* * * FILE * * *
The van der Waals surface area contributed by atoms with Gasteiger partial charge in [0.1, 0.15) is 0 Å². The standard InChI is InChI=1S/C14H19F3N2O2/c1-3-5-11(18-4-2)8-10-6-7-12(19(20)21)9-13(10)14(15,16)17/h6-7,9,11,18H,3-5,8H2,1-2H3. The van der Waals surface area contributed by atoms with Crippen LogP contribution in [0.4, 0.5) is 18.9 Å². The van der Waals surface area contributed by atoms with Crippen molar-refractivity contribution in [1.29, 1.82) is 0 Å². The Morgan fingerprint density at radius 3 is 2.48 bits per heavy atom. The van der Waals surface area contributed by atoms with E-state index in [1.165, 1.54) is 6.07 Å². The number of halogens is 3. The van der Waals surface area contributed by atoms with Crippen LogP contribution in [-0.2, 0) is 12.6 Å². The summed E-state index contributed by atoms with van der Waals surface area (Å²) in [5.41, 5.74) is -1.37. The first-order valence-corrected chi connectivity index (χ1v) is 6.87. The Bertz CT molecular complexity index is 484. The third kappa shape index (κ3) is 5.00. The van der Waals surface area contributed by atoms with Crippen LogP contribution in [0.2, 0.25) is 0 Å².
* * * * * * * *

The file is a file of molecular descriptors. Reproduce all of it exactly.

The van der Waals surface area contributed by atoms with Gasteiger partial charge in [0.1, 0.15) is 0 Å². The standard InChI is InChI=1S/C14H19F3N2O2/c1-3-5-11(18-4-2)8-10-6-7-12(19(20)21)9-13(10)14(15,16)17/h6-7,9,11,18H,3-5,8H2,1-2H3. The van der Waals surface area contributed by atoms with Crippen LogP contribution in [0.4, 0.5) is 18.9 Å². The van der Waals surface area contributed by atoms with Crippen molar-refractivity contribution in [1.29, 1.82) is 0 Å². The Morgan fingerprint density at radius 3 is 2.48 bits per heavy atom. The van der Waals surface area contributed by atoms with E-state index in [1.165, 1.54) is 6.07 Å². The number of halogens is 3. The van der Waals surface area contributed by atoms with Crippen LogP contribution in [-0.2, 0) is 12.6 Å². The summed E-state index contributed by atoms with van der Waals surface area (Å²) in [5.41, 5.74) is -1.37. The first-order valence-corrected chi connectivity index (χ1v) is 6.87. The Bertz CT molecular complexity index is 484. The third kappa shape index (κ3) is 5.00. The van der Waals surface area contributed by atoms with Crippen LogP contribution in [0.2, 0.25) is 0 Å².